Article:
Joan, on the other hand, was convinced that she was on a divine crusade. After launching a mission to defend the city of Compeigne (without royal permission), Joan was captured by English troops on May 23, 1430. The capture was a major coup for the English who were determined to prove her guilty of witchcraft (and convicting Charles VII by implication since she had helped crown him). The trial itself opened at Rouen on January 9 1431 and the court made every effort to appear as fair as possible, even though there was no realistic chance that Joan could ever have been acquitted. Pierrre Cauchon, the bishop of Beauvais, presided over the trial although the exact nature of the charge against Joan was unclear at times. Bishop Cauchon realized soon enough that the original charge of witchcraft could never be proven so the charge was quietly changed to heresy instead. Through lengthy interrogation, which often involved dozens of Inquisitors, ecclesiasts, and lawyers, Joan consistently defended the "voices" that she heard and was emphatic that they were divine in nature. There was also the question of Joan's insistence on wearing men's clothes ( forbidden by Church law, by the way).
The prosecutors used various strategies to rattle Joan, including suggesting that she wasn't really a virgin and had been promiscuous with her fellow soldiers. The question of whether Joan was mentally ill was never really raised. As far as the ecclesiasts running the trial was concerned, the voices could not possibly have been authentic since the Church hierarchy had not certified them as being true. Joan's insistence that her own conscience was more important than Church teachings was particularly damaging. One of the highlights of the trial was Joan telling Bishop Cauchon, "You tell me you are my judge; ponder with great care over what you mean to do, for in very truth I was sent of God, and you are putting yourself in great jeopardy." When the examiners emphasized that Joan needed to submit to their judgment, not her own, she replied: "I came to the king of France, sent by God, by the Virgin, by the saints and the Church victorious above; to that Church do I submit myself, my works, all I have done, all I have still to do".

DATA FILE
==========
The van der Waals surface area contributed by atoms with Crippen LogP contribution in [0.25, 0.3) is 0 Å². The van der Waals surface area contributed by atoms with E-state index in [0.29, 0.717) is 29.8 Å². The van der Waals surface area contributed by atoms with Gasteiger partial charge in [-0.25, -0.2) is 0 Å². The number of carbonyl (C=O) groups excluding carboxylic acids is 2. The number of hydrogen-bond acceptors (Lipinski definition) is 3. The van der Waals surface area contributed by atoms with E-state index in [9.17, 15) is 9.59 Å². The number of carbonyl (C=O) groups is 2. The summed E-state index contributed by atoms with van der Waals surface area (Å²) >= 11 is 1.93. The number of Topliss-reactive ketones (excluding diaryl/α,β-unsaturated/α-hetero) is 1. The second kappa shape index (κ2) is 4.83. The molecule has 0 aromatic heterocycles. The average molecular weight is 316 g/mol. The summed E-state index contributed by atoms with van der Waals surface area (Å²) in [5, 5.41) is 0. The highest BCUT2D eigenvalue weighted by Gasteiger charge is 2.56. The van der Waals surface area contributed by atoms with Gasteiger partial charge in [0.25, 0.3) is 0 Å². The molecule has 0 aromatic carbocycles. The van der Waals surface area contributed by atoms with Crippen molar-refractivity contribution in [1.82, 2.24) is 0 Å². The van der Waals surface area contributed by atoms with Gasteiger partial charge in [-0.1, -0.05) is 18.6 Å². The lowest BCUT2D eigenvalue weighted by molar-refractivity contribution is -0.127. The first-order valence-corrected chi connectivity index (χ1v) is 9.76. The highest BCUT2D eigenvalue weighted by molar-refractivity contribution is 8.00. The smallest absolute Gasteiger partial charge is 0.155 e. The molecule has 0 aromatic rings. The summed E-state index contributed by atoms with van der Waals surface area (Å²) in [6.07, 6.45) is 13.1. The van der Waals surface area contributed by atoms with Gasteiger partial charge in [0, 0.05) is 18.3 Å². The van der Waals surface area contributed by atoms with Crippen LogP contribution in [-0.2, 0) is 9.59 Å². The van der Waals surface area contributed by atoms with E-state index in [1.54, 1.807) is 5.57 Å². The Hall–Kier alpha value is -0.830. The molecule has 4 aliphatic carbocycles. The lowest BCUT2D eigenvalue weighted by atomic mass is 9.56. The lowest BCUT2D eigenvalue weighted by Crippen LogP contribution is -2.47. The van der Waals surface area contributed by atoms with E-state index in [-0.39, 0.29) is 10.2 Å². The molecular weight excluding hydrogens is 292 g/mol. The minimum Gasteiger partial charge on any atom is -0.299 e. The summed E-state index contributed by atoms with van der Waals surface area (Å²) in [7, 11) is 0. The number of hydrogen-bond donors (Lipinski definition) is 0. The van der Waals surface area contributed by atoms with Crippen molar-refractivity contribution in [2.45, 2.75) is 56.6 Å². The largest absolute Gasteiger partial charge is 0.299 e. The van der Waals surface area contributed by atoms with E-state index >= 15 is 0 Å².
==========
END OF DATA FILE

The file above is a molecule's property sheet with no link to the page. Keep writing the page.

In questioning Joan, the examiners were often curious concerning the exact nature of her visions, whether God hated the English, whether the angels and saints who appeared to her were naked or clothed, and whether Joan claimed miraculous powers. Joan often lost her temper to the various questions posed to her but she cooperated as best she could. This was difficult at times, especially when the trial shifted from a public court to private interrogation sessions in her small cell. By the time of the final cross-examination on March 17, Cauchon and the Inquisition were satisfied that they had enough evidence to convict Joan as a heretic although legal experts disagreed. Even under canon law, the failure to provide Joan with legal counsel was damning and at least one legal authority argued that the entire hearing should have been suspended on that basis. Bishop Cauchon decided to ignore the lawyers, largely because it was a political exercise, not a legal trial.